By Doug Loon
We recently asked Minnesota voters what they thought about current legislative proposals to raise business taxes and the gas tax, and to impose mandates on employers and employees.
The poll results reflect that Minnesotans want our state to be affordable for families and businesses to grow and flourish. High tax rates negatively impact investment, wages, entrepreneurship, and talent retention and recruitment – the very items needed for a strong and growing economy.
It’s a message we all need to convey as the Legislature enters the home stretch and is embraced by the Minnesota Chamber Federation as we advocate to strengthen the business environment for the benefit of all Minnesotans.
Among the survey findings:
- Voters statewide oppose the governor’s proposed business taxes by a nearly 2-to-1 margin. In Greater Minnesota, it’s 3-to-1.
- Minnesotans who strongly oppose a new payroll tax to fund a state-run paid leave program outnumber all those who support it. Opposition is stronger in Greater Minnesota where 29 support and 65 percent oppose the proposal.
- Nearly two-thirds of voters statewide oppose the proposed 20-cent-per-gallon gas tax, and 54 percent strongly oppose it. Almost four times as many voters in Greater Minnesota oppose the increase as those who support it.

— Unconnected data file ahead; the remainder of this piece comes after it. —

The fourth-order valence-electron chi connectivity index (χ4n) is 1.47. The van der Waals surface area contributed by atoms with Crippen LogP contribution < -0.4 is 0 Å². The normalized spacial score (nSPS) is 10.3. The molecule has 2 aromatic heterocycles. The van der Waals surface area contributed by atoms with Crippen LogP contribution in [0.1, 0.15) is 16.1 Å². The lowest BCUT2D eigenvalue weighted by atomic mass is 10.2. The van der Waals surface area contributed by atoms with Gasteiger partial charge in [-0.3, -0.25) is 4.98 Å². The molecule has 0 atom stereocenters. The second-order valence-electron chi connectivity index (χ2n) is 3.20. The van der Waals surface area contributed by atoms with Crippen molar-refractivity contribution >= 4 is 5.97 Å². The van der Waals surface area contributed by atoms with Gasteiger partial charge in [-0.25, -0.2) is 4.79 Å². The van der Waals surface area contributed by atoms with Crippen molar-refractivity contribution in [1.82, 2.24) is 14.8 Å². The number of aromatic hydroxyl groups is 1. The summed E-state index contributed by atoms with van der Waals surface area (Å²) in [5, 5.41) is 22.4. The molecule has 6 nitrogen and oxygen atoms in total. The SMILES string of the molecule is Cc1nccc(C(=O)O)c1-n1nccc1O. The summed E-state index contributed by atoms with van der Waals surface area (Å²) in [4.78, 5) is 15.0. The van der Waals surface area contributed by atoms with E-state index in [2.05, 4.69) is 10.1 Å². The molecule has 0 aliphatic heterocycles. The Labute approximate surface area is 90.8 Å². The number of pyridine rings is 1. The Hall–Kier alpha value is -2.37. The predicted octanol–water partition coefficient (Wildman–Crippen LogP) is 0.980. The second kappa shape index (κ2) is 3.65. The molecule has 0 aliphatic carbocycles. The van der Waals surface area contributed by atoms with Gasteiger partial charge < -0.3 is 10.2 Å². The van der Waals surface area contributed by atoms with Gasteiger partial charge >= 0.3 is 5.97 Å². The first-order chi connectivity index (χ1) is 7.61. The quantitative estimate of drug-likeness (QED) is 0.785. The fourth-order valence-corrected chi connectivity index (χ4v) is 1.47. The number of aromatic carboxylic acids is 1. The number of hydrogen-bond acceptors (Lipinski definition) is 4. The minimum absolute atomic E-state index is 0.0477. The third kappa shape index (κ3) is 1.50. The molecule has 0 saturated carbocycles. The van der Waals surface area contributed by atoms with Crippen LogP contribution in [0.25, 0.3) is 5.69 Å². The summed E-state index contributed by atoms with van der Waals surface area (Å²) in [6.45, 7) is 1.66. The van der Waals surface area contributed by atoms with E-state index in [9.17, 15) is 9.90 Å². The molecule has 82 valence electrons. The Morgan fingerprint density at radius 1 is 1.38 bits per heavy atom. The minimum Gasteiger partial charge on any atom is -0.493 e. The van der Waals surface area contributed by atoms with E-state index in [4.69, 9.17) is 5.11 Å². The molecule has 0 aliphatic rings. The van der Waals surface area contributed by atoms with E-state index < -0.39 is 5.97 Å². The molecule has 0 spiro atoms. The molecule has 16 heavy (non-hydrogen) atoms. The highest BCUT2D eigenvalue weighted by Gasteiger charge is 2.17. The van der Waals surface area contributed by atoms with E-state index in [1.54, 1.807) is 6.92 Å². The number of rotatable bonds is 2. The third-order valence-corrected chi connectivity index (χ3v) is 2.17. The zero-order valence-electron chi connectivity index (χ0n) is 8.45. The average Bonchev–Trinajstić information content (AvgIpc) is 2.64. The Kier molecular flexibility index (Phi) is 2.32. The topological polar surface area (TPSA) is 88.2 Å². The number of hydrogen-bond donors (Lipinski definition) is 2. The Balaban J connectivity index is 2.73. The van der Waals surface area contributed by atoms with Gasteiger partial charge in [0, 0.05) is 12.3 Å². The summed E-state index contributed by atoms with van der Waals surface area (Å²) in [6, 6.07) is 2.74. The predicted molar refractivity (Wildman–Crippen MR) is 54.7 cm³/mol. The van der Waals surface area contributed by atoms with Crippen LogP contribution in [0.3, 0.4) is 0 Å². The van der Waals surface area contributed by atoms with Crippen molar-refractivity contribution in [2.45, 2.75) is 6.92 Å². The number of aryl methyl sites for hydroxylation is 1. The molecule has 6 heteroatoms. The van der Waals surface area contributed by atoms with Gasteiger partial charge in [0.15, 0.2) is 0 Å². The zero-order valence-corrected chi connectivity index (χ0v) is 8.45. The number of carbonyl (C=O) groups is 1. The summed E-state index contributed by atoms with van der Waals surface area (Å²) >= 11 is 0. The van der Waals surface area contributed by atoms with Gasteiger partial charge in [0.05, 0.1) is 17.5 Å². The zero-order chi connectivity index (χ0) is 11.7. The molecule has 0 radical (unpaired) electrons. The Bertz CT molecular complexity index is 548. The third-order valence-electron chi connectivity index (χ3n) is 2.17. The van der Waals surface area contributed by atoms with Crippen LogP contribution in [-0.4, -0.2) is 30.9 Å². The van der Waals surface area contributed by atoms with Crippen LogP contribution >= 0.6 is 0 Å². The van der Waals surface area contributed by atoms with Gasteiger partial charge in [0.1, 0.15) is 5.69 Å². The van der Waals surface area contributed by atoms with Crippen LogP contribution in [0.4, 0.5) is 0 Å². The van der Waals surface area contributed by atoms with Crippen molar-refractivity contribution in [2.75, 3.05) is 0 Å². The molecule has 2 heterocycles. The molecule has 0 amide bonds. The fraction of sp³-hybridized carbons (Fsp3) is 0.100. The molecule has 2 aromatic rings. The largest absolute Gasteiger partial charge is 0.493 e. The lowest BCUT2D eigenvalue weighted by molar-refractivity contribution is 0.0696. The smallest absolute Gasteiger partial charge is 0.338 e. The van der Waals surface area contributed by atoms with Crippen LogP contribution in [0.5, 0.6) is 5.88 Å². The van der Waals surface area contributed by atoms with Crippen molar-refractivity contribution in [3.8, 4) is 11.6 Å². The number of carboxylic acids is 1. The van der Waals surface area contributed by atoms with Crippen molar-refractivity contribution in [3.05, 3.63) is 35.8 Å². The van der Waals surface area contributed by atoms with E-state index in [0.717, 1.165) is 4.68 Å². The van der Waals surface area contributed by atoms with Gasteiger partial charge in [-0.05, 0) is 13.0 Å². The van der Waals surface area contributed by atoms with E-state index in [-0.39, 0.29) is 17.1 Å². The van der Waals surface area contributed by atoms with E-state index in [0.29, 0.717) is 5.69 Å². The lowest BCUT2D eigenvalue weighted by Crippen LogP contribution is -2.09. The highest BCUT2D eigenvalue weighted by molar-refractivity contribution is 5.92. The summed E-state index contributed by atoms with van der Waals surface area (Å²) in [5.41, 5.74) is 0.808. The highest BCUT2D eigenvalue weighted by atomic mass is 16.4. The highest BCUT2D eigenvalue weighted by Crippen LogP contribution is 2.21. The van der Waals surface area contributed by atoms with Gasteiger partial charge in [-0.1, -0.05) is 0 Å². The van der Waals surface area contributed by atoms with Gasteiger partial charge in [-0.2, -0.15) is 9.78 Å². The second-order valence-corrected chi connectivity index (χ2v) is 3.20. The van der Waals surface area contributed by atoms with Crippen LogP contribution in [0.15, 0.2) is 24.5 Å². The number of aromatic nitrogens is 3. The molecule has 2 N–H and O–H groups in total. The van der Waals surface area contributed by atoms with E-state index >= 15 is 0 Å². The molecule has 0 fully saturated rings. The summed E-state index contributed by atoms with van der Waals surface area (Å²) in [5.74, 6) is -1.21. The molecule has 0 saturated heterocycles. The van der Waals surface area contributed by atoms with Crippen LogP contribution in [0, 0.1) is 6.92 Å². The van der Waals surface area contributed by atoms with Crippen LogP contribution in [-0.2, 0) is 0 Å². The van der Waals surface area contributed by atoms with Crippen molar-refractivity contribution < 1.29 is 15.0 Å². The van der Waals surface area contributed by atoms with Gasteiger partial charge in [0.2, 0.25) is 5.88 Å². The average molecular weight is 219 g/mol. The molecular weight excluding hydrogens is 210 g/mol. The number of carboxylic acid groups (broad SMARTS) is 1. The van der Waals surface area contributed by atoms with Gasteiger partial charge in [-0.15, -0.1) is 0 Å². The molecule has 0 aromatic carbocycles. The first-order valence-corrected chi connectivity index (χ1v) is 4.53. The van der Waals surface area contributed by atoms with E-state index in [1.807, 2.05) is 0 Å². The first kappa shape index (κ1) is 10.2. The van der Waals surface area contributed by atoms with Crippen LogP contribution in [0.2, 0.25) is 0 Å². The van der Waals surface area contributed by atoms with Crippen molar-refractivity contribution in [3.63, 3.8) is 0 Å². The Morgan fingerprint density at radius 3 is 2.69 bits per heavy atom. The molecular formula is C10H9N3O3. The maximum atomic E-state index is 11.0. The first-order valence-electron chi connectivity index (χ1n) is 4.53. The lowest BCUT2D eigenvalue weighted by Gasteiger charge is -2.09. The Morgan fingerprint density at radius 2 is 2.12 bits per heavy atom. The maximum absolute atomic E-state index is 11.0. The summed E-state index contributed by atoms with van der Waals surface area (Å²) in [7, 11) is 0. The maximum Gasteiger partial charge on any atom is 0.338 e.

The Legislature is debating proposals to increase taxes and fees by nearly $12 billion over the next four years. Much of that burden would fall directly on the business community with cost increases estimated at $5 billion to $6 billion. The proposals would set roadblocks to investment, slow economic growth and threaten Minnesota’s affordability.
These proposals are not only bad for business. They hit the pocketbooks of all Minnesotans. That’s the analysis of the Minnesota Department of Revenue. Higher business costs eventually are passed on to employers, consumers and investors.
Minnesota has a $1 billion budget surplus and record cash reserves. This is not the time to raise the cost of doing business in the state and make Minnesota less affordable for all. Let’s instead minimize the headwinds and enhance the ability of private-sector job-creators to grow the economy.